Mo Farah shatters the European record over 2 miles but suffers defeat at the hands of seasoned campaigner Eliud Kipchoge

The eagerly anticipated for weeks British and European record over 2 miles was delivered aplenty by crowd favourite Mo Farah, who easily committed Emil Puttemans‘s (BEL) 39-year haunted mark to history at length, but some of the gloss was taken off the feat as he had to endure defeat at the hands of seasoned campaigner Eliud Kipchoge, leaving a bitter taste in his mouth.

The Kenyan former global champion (2003) is no slouch by any means, one of the most enduring top distance figures through last decade, yet is a rival that the Briton does like to beat these days as he is heading as effective favourite for Olympic glory in London.

Not that anything has necessarily changed in this respect subsequently but other top contenders might draw some confidence out of the outcome and he knows that mind games matter as well in the build-up.

The affair started in much different fashion as the world champion showed intent from the gun and got stuck into his task behind the pacemakers cruising round the track in total control of the race in every aspect, either on the clock or his main opponents.

All the same, the balance of the contest showed to shift soon after the second rabbit dropped out, towards the 1800m, as Farah appeared slightly heavy-legged – a hint of a likely increase in mileage in the background? – and could not shake the trio of Kipchoge, Tariku Bekele and Moses Kipsiro (UGA) tucked in single file behind him.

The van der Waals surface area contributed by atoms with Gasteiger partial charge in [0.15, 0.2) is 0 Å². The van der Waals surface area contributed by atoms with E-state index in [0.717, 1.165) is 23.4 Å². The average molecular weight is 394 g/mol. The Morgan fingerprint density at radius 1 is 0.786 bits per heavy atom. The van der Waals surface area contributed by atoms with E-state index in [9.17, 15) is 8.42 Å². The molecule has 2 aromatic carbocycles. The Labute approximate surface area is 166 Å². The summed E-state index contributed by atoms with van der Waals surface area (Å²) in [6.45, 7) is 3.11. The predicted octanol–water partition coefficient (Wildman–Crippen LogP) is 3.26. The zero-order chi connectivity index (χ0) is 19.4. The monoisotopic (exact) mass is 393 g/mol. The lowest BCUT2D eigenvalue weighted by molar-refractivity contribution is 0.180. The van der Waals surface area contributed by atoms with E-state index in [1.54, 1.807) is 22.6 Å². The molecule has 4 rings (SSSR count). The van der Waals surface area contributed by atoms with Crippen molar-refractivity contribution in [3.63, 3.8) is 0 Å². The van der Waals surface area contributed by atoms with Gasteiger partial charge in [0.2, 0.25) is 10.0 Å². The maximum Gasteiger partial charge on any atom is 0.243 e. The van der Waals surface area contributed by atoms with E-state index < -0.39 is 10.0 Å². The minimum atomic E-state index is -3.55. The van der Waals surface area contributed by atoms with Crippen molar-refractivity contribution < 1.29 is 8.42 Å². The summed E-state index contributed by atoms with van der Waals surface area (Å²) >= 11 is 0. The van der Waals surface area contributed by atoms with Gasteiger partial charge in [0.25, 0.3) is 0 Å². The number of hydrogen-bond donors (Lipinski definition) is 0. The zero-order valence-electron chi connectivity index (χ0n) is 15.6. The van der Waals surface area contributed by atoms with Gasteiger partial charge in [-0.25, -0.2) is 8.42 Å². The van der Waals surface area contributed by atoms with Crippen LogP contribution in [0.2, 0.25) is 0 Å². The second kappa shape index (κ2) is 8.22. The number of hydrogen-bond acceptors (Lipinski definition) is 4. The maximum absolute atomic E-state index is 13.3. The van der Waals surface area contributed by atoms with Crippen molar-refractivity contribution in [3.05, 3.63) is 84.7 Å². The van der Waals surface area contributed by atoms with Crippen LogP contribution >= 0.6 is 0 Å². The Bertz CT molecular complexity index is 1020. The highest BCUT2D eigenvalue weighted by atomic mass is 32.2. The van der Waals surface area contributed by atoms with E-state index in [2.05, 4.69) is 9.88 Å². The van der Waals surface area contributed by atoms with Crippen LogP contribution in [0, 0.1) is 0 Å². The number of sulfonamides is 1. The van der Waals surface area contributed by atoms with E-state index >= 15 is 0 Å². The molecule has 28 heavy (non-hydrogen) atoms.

A sneaky feeling and a fear that assumed alarming shape when Bekele felt confident to burst past to the front 800m out and a slight gap crept between as Farah was apparently feeling the heat of the winding up pace and being stretched out, with Kipchoge slipping into the hole at 400m and Kipsiro following suit shorlty after to place the Briton under huge pressure.

Yet, even seeming desperately on the ropes, Farah somehow conjured up a last reserve of strength out of nowhere to surge back into the thick of things towards the bell and reignite his bid, under the roar of the home crowd, only for Kipchoge to sense his move and timely breeze to the front in a masterstroke that effectively handed him victory.

For Farah didn’t get past second-placed Bekele by the turn, forced to run wide thereon, as the Ethiopian acted as a bumper in between to soak up the impact of the Briton’s charge and allow Kipchoge to slip through the gears and away.

Gritting his teeth, the Briton made a last-gasp attempt off the final bend to eventually edge past Bekele, also holding off a fast-finishing Kipsiro, but there was no way to catch the flying Kenyan up front who crossed the line a convincing winner in a PB of 8:07.39.

Farah was rewarded for his heroics with a new European record of 8:08.07, eclipsing John Mayock‘s UK record of 8:17.06 into the bargain, through a European leading mark of a split of 7:37.40 at 3000m and will ponder a lot along with coach Alberto Salazar on how to tune his equipment in view of an anticipated fierce battle on the track of Istanbul.

But if physically turned up slightly short on the day, his spirit and commitment were in vigour and more then equal to the occasion to raise a glowing example for British athletes to emulate.

Just behind him, Kipsiro snatched third in an Ugandan record of 8:08.16 and ‘poor’ Bekele ended up fourth for all his endeavours in 8:08.27, making a PB still.